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Could looking back be the way forward?


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I first wrote this as a response in the thread about Remington filing for bankruptcy but, realizing it went far afield from the topic, I decided to start a new thread.  I realize that Remington's woes haven't come solely from a slump in sales but that bankruptcy combined with the current zeitgeist have me thinking how firearms companies - and the firearms community, in general - might need to weather the storm that is potentially coming.  So these are my thoughts:

Personally, I think that the future for Remington (and Marlin - and Winchester, too) may well lie in the past.  Right now there is a lot of heat being dumped on semiauto firearms and especially on AR15 type rifles.  I also believe that there is also a wave of nostalgia that is getting ready to break over the country that is going to impact the wants and buying habits even of individuals who weren't around when the 'nostalgia' items were more popular in the first place.  Heck, I read an article the other day that was talking about how cassette tapes are making a bit of a comeback and have also read that board games seem to be gaining popularity as a means to socialize - I have even noticed that several of the microbreweries around Knoxville have a stack of board games in one corner or another that people can take out and play while they hang out and drink beer.  I believe that firearms companies could somewhat take advantage of such trends.

I think there are a lot of folks who aren't specifically anti but who also aren't specifically firearms enthusiasts who could be reached if these long standing companies (or at least the legacy companies that have the rights to use the branding) put a little less emphasis on building yet another line of plastic fantastic bottom feeders that look the same as every other pistol or rifle of the type and focus a little more on updated versions of more 'traditional' firearms - with said updates including making them affordable.

These companies still make lever action rifles and Marlin apparently pushed a few new ones at SHOT show this year.  The problem is that most of those new Marlins looked, to me, to be geared toward people who are already gun collectors and enthusiasts with prices that will likely reflect the same.  Likewise, things like double barrelled shotguns still exist but to my knowledge no American company still makes a good side by side double with a 'value' price like the old Stevens doubles, etc.  Instead, the American made doubles tend to be high dollar models geared toward avid bird hunters or skeet shooters, etc.  Heck, even dumbass Joe Biden 'endorsed' the idea of having a double barrel shotgun for home defense (even if his comment encouraging people to just shoot into the darkness without being sure of their target was stupid and irresponsible.)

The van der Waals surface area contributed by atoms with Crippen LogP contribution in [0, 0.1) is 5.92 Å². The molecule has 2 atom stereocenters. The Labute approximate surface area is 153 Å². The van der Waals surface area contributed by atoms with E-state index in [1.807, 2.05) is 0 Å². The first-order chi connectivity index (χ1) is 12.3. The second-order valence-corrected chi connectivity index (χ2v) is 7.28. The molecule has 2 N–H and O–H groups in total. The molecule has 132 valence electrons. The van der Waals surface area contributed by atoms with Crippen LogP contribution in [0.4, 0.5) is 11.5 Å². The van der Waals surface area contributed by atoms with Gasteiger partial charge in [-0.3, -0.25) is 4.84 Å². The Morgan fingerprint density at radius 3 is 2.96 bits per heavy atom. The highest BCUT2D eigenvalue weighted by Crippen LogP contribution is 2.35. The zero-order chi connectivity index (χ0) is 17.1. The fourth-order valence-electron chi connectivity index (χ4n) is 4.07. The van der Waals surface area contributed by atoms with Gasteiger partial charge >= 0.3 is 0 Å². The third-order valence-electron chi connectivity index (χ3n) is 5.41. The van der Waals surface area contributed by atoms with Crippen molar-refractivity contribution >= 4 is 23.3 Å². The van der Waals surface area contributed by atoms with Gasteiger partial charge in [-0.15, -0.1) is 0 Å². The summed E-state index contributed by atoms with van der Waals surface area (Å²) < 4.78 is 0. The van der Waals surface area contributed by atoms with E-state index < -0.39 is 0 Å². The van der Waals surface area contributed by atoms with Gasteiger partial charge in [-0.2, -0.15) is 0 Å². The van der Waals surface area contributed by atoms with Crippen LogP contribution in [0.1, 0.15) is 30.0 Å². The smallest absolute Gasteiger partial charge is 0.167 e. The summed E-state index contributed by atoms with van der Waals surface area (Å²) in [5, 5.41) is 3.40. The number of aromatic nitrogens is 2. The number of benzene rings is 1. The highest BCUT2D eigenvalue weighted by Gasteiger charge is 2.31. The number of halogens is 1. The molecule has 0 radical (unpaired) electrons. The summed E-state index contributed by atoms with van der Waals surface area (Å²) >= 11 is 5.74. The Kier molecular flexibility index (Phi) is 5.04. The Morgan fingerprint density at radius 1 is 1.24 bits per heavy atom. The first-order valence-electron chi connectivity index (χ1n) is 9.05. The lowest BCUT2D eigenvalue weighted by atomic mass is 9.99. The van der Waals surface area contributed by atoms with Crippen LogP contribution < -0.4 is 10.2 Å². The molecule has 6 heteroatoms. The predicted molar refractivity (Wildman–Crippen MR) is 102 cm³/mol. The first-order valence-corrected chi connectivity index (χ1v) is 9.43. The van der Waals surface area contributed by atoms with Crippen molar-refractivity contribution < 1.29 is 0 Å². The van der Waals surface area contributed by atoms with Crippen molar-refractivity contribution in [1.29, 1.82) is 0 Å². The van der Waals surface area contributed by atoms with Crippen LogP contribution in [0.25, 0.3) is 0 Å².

The same thing seems to be happening with revolvers.  Sure, there are wheel guns like the EAA Windicator and the Rossi and some Taurus models but I can't think of any revolvers on the new gun market with a name like Remington, Smith and Wesson, etc. that are regular, full sized revolvers with an affordable (as in budget/value line) price tag made by an American company.  I know that Colt has brought back/is bringing back some version of the old Detective Special.  I think that they should follow that up by bringing back the last iteration (late '70s) of the Police Positive.  Likewise, maybe S&W should gear up some of the old tooling (if they still have it and can find it) and start making the Model 10 in .38 Special, again.  Remington could also get into the game.